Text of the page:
Castles, Cats, Organs & Art Schools: Wikimedian in Residence update


By RichDysonPhoto (Own work) [CC BY-SA 4.0] via Wikimedia Commons
Organ Console in Kelvingrove Museum. By RichDysonPhoto (Own work) [CC BY-SA 4.0] via Wikimedia Commons

Since I last blogged here back in June, life as a Wikimedian in Residence has been busy!  I’ve trained over 70 people to use Wikipedia and Wikimedia Commons, and made contact with a whole host of organisations.  I’ve run events across the country, talked to a lot of people about the benefits of open knowledge for museums, and my diary is still filling up…

One of the most enjoyable aspects of my job is the opportunity to go out and meet people, and to see how enthused our sector’s staff are about their collections.  It’s talking about how we might use Wiki resources to open those collections up and reach new audiences.  And being able to play a part in showcasing Scotland’s rich cultural heritage to the world.

We ran an editathon recently at the Glasgow School of Art archives, drawing on material from the archives to create new Wikipedia articles about notable members of the Honour Roll.  We created 12 new articles, and these are already being integrated into the encyclopedia.  At Braemar Castle we took pictures of some of the more unusual pieces in the castle collection, and uploaded them to Wikimedia Commons.  At Glasgow Museums we took a group of Wiki volunteers on a “Backstage Pass” tour, taking photographs of some of the more unusual and lesser-seen parts of Kelvingrove Art Gallery, Kelvin Hall, and the Riverside Museum.  At Stirling Smith Museum I trained a group of staff how to edit Wikipedia, so that they’ll be able to update the encyclopedia about items held in their collection. (I also got to meet Oswald the museum cat…)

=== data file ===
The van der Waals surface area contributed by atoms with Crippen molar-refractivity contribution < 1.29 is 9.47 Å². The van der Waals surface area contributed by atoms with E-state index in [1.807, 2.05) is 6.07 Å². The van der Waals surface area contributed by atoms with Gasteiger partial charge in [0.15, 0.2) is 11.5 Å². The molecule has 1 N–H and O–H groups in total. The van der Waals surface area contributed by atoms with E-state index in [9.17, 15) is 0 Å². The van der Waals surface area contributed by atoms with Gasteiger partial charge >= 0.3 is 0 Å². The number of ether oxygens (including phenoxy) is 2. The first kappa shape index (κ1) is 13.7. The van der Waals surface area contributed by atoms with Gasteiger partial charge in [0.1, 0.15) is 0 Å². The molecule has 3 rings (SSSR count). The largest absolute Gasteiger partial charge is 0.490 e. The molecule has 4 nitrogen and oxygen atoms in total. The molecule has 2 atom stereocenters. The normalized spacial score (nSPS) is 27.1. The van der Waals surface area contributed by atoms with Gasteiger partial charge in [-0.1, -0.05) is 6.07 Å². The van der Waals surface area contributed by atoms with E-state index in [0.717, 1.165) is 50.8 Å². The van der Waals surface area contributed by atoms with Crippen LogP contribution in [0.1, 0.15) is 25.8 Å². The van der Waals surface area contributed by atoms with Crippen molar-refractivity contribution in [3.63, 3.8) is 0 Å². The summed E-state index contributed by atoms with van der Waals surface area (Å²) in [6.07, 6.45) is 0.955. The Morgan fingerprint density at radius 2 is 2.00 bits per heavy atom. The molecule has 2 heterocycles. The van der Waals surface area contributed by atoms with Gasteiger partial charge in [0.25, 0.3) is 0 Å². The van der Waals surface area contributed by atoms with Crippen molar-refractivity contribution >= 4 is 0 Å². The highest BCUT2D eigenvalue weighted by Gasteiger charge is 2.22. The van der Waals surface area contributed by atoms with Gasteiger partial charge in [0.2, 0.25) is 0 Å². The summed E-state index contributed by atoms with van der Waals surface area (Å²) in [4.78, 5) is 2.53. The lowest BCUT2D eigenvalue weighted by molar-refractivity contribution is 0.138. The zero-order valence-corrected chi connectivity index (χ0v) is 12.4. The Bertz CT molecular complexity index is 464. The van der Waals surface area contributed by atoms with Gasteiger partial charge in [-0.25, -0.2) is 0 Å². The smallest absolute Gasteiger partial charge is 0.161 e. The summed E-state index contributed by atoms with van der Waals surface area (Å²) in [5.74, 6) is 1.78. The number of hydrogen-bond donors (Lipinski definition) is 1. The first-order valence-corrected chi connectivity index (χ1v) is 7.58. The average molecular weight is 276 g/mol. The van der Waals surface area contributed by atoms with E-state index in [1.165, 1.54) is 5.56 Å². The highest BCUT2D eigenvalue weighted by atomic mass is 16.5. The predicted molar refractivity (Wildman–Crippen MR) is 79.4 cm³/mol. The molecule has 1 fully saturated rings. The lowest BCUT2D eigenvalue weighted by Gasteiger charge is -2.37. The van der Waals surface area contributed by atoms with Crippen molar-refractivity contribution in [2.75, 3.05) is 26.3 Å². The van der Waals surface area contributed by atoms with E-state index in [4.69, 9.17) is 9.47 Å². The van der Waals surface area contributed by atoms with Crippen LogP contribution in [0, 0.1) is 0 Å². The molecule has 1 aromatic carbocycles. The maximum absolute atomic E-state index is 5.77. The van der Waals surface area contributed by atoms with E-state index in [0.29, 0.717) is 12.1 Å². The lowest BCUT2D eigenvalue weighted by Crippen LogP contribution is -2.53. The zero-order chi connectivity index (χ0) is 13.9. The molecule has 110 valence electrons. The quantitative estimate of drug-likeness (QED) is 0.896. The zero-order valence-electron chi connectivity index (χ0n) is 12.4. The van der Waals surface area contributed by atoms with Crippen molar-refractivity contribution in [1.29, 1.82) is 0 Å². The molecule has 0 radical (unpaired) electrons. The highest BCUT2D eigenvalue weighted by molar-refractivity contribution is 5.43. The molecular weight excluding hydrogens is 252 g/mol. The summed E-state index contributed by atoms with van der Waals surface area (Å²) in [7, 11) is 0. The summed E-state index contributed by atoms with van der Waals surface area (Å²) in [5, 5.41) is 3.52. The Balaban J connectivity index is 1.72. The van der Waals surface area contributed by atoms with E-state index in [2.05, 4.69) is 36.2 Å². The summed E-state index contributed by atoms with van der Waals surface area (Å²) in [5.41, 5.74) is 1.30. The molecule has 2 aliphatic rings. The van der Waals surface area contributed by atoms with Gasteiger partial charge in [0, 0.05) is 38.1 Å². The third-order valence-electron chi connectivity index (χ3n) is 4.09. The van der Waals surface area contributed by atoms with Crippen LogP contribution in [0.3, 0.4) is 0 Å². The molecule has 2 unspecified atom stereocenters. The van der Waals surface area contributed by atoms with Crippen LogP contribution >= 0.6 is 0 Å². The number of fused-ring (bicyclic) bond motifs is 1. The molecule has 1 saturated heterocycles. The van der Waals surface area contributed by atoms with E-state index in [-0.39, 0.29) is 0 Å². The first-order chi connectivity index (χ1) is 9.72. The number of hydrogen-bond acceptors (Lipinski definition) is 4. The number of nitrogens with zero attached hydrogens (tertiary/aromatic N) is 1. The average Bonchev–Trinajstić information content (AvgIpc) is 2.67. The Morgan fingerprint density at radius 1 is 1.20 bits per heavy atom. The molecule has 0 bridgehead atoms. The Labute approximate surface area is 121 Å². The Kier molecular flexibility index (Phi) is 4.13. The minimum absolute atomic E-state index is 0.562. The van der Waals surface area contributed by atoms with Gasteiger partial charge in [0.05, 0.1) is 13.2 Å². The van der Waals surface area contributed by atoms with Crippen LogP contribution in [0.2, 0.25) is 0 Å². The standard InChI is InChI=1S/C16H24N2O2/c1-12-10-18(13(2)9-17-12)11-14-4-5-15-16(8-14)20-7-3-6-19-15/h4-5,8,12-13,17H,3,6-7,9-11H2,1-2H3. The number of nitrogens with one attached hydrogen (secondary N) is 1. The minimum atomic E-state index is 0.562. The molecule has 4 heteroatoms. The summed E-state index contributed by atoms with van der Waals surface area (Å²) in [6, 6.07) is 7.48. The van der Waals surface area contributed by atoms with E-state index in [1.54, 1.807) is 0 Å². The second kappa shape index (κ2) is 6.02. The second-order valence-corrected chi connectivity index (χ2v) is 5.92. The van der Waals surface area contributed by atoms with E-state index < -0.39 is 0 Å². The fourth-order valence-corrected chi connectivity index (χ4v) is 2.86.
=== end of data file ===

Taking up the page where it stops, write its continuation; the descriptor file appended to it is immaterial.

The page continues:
All of these organisations have incredible stories to tell, and collections which deserve to be seen by a wider audience.  Working with Wikipedia is no different to any other type of outreach – and if you’d like to know more about how that could work at your organisation, just drop me a line:

Eighteenth century graffiti in the Dining Room, Braemar Castle. By Mcmeekinbraemar (Own work) [CC BY-SA 4.0] via Wikimedia Commons

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